**Voice-coil
actuators**

**George P. Gogue
Joseph J. Stupak, Jr.**

**G2 Consulting,
Beaverton, OR 97005
**

Voice-coil actuators are electromagnetic devices which produce accurately controllable forces over a limited stroke with a single coil or phase. They are also often called linear actuators, a name also used for other types of motors. A related form is the swing-arm actuator, which is used to rotate a load through a limited angle (usually 30 degrees or less).

These
devices are capable of
extremely high accelerations (more than 20 times gravitational
acceleration, or "g"), and great positioning accuracy when suitably
controlled (one millionth of an inch or better). A properly designed
device may have a settling time (the time required for structural
vibration to settle down to below the measurement threshold after a
high-acceleration move) of two milliseconds or less.

The major use of this type of actuator is in computer peripheral disk drives. They are also used in shaker tables, lens focusing, medical equipment, laser-cutting tools and elsewhere.

The
name "voice coil" derives from
the origins of the earliest designs, which were scaled up from the
drive mechanisms of cone speakers. That form, shown in Figure 1,
continued in use for some twenty years but is rarely seen today. About
1971, a newer form appeared, using a shorter coil and longer magnet
section (Figure 2). It had a much smaller, lighter coil, and was
capable of higher acceleration, shorter settling time, and better
linearity of performance. Since that time a great many improvements
have been discovered, and new developments continue to occur.

The
design of these deceptively
simple-looking devices is more challenging than it might seem at first.
Almost any design can be made to work, but not very well. Second-order
effects immediately become important and must be dealt with early in
the design.

**Basic
principles**

If a conductor (wire) carrying electric current is placed in a magnetic field, as shown in Figure 3, a force is generated on the wire at right angles to both the direction of current and magnetic flux:

F = force vector

i = electric current

dl = a differential element of length of the conductor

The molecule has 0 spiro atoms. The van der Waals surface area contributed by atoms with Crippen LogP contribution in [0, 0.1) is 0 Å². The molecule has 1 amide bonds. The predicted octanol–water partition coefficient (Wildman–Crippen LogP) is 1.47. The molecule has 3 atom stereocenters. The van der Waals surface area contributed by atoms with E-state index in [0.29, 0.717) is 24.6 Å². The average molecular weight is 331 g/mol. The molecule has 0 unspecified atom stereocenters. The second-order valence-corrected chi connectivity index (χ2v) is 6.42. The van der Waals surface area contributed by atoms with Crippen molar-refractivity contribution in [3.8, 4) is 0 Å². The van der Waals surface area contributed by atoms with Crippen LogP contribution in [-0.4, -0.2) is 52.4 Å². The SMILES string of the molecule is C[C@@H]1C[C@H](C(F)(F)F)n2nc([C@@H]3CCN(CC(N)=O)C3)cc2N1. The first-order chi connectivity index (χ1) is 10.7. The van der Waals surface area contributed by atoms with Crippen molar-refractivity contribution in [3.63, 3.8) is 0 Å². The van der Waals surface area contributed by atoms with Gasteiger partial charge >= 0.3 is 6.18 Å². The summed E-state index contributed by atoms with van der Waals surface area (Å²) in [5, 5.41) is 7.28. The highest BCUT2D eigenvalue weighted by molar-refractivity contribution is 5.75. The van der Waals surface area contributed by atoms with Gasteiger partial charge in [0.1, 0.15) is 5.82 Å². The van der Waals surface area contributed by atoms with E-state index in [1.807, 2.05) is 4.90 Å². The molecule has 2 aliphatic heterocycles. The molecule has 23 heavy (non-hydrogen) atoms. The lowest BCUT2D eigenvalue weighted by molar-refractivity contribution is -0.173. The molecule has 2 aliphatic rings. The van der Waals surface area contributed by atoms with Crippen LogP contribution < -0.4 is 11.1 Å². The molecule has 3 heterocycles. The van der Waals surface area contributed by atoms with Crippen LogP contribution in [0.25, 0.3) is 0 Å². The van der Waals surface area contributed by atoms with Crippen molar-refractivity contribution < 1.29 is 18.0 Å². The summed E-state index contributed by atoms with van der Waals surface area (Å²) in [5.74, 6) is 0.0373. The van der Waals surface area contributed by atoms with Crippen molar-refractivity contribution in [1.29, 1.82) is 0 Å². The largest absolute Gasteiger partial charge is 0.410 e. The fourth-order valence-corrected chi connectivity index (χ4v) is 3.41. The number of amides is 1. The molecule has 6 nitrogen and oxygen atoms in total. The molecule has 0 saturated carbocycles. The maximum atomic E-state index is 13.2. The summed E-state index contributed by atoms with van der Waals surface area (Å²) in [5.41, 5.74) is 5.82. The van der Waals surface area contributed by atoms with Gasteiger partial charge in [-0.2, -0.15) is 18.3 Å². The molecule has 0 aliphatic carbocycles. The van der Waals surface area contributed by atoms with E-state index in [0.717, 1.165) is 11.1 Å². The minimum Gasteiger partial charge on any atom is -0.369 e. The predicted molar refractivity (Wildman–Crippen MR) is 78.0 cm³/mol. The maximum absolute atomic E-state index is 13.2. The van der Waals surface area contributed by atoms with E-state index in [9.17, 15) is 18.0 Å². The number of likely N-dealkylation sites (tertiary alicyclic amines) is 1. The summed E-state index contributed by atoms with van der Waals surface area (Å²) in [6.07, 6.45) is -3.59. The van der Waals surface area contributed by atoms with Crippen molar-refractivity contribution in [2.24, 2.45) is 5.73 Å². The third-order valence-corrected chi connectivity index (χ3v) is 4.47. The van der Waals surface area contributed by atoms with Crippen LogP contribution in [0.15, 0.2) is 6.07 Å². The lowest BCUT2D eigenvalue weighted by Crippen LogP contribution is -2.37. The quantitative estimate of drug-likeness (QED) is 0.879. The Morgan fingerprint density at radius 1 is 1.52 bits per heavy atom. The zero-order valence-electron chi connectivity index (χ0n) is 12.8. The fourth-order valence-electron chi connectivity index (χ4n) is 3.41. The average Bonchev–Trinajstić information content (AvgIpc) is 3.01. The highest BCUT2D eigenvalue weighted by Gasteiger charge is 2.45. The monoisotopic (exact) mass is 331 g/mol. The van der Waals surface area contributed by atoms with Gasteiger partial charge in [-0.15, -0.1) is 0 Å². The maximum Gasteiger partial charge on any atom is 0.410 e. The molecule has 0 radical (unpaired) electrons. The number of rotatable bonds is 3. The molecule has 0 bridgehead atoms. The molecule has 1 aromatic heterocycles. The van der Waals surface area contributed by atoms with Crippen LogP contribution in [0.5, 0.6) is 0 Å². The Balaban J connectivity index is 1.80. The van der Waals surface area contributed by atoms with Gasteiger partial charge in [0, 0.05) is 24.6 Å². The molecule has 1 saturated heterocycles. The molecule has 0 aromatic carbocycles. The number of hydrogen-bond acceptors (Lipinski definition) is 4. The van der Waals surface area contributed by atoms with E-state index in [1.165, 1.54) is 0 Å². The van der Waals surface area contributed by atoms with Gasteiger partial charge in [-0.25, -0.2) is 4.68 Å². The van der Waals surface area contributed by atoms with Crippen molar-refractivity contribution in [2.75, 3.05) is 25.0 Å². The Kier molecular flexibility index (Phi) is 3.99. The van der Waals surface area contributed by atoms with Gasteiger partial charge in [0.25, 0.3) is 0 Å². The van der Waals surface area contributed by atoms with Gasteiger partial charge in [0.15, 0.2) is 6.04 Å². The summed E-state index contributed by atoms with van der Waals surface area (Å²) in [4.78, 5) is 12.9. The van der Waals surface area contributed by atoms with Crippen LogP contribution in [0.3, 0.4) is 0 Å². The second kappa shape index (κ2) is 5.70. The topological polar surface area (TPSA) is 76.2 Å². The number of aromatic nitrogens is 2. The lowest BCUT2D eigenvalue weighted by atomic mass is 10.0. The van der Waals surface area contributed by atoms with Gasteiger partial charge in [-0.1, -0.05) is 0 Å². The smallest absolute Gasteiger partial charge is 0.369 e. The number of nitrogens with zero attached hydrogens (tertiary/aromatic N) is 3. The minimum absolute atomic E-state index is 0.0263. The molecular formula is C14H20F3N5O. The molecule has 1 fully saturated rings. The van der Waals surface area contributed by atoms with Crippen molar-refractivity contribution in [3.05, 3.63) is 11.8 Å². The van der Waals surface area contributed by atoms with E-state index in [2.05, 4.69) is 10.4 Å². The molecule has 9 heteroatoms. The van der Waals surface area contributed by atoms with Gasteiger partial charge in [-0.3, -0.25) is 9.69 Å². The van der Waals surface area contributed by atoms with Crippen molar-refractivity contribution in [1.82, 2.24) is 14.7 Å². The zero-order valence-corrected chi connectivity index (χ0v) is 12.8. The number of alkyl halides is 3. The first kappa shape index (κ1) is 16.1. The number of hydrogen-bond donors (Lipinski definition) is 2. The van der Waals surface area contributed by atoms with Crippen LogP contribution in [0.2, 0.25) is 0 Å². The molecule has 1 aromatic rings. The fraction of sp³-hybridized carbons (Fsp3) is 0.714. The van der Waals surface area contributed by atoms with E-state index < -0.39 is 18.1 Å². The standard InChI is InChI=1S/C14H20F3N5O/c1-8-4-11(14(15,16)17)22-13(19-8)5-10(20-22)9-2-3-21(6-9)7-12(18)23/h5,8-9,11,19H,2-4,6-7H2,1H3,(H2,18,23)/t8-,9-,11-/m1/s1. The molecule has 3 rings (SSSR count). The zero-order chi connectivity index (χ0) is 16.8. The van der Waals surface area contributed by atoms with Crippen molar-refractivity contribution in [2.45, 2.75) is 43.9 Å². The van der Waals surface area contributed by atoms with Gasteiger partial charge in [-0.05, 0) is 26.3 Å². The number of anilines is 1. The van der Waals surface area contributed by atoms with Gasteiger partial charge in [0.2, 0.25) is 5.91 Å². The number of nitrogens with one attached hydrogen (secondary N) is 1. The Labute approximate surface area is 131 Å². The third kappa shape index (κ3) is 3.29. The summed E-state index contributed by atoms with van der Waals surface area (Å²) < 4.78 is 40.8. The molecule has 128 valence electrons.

B = magnetic flux density vector (magnetic induction)

In convenient engineering units:

F = reaction force, lb

B = field strength, G

L = conductor (wire) length, inches

i = current, A

If the magnetic field in the gap of the linear actuator shown in Figure 2 is 3000 G and the coil average diameter is 2 inch with 200 turns, then the conductor length L is:

L = 2 inches x 200 (turns) = 1257 inches

The force constant (lb force per amp of current) is:

= F/i = 0.5771 x (lb/G-A-in) x 1257 inch x 3000 G

= 2.18 lb/A

The term "force constant" is in common use but it should probably be replaced with "force-current ratio", since in practice it is hardly constant but varies with current amount and direction, coil speed and position, and rate of change of current.

As
soon as the coil begins to
move, in response to the generated force, a voltage is induced in it,
caused by its motion in a magnetic field. This voltage, called back
electromotive force or "back emf", is proportional to speed, field
strength and current, and is in a direction to oppose motion. It
reduces the voltage across the coil, lowering the current and the rate
of acceleration. The back emf is of magnitude:

As the motor accelerates, if its range of travel were unlimited, it would eventually approach a speed at which the emf just equalled the applied voltage. At this point no current would flow, since the voltages would just cancel, and acceleration would drop to zero. The maximum speed which the driven load cannot exceed or quite reach (unless affected by other forces) is called the terminal velocity . If the coil supply is voltage-limited (rather than current-limited) its rate of acceleration will be the highest just as it starts and then will decrease as it picks up speed.

A similar emf is built up over the length of any moving conductor in the magnetic field. Thus if the coil assembly contains electrically conductive parts, eddy currents will be generated which will cause a drag or retarding force proportional to speed, degrading motor performance. The coil is the most critical element in the design and all other components are scaled from it. Design tradeoffs involving square versus round wire and copper versus aluminum wire are important to maximize peak acceleration and minimize motion time. Heat dissipation will ultimately limit voice coil motor design.

If metal must be used inside the magnetic gap for a moving part, the conductive path may be broken by a non-conductive joint, such as an axial slot filled with epoxy. If the moving conductor is in a fringing magnetic field however, such as that occurring at the outer edges of the magnets, eddy currents will still be induced in the conductive part in spite of axial cuts.